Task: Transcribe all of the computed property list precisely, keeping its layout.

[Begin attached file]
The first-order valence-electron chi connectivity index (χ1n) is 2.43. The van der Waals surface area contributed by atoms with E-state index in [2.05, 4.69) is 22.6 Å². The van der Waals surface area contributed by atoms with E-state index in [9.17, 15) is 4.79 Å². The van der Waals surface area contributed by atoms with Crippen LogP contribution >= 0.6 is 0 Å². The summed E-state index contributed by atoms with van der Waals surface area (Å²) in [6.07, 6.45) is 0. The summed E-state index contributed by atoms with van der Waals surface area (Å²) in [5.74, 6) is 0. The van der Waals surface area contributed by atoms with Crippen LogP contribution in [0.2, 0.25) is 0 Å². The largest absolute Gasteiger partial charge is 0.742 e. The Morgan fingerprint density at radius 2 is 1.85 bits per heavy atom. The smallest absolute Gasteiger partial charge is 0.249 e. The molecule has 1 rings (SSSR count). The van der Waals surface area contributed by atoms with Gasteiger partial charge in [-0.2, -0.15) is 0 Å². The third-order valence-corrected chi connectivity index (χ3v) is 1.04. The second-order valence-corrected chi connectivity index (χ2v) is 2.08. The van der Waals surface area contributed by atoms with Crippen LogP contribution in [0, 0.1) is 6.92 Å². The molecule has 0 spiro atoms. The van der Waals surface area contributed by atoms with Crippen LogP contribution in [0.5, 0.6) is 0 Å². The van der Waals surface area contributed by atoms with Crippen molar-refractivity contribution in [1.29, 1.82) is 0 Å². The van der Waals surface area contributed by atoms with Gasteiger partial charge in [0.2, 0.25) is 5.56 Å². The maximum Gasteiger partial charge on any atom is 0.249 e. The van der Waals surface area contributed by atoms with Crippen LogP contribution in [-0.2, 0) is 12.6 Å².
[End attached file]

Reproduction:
The first-order valence-electron chi connectivity index (χ1n) is 2.43. The van der Waals surface area contributed by atoms with E-state index in [2.05, 4.69) is 22.6 Å². The van der Waals surface area contributed by atoms with E-state index in [9.17, 15) is 4.79 Å². The van der Waals surface area contributed by atoms with Crippen LogP contribution >= 0.6 is 0 Å². The summed E-state index contributed by atoms with van der Waals surface area (Å²) in [6.07, 6.45) is 0. The summed E-state index contributed by atoms with van der Waals surface area (Å²) in [5.74, 6) is 0. The van der Waals surface area contributed by atoms with Crippen LogP contribution in [0.2, 0.25) is 0 Å². The largest absolute Gasteiger partial charge is 0.742 e. The Morgan fingerprint density at radius 2 is 1.85 bits per heavy atom. The smallest absolute Gasteiger partial charge is 0.249 e. The molecule has 1 rings (SSSR count). The van der Waals surface area contributed by atoms with Gasteiger partial charge in [-0.2, -0.15) is 0 Å². The third-order valence-corrected chi connectivity index (χ3v) is 1.04. The second-order valence-corrected chi connectivity index (χ2v) is 2.08. The van der Waals surface area contributed by atoms with Crippen LogP contribution in [0, 0.1) is 6.92 Å². The molecule has 0 spiro atoms. The van der Waals surface area contributed by atoms with Crippen LogP contribution in [0.5, 0.6) is 0 Å². The van der Waals surface area contributed by atoms with Crippen molar-refractivity contribution in [1.29, 1.82) is 0 Å². The van der Waals surface area contributed by atoms with Gasteiger partial charge in [0.2, 0.25) is 5.56 Å². The maximum Gasteiger partial charge on any atom is 0.249 e. The van der Waals surface area contributed by atoms with Crippen LogP contribution in [-0.2, 0) is 12.6 Å².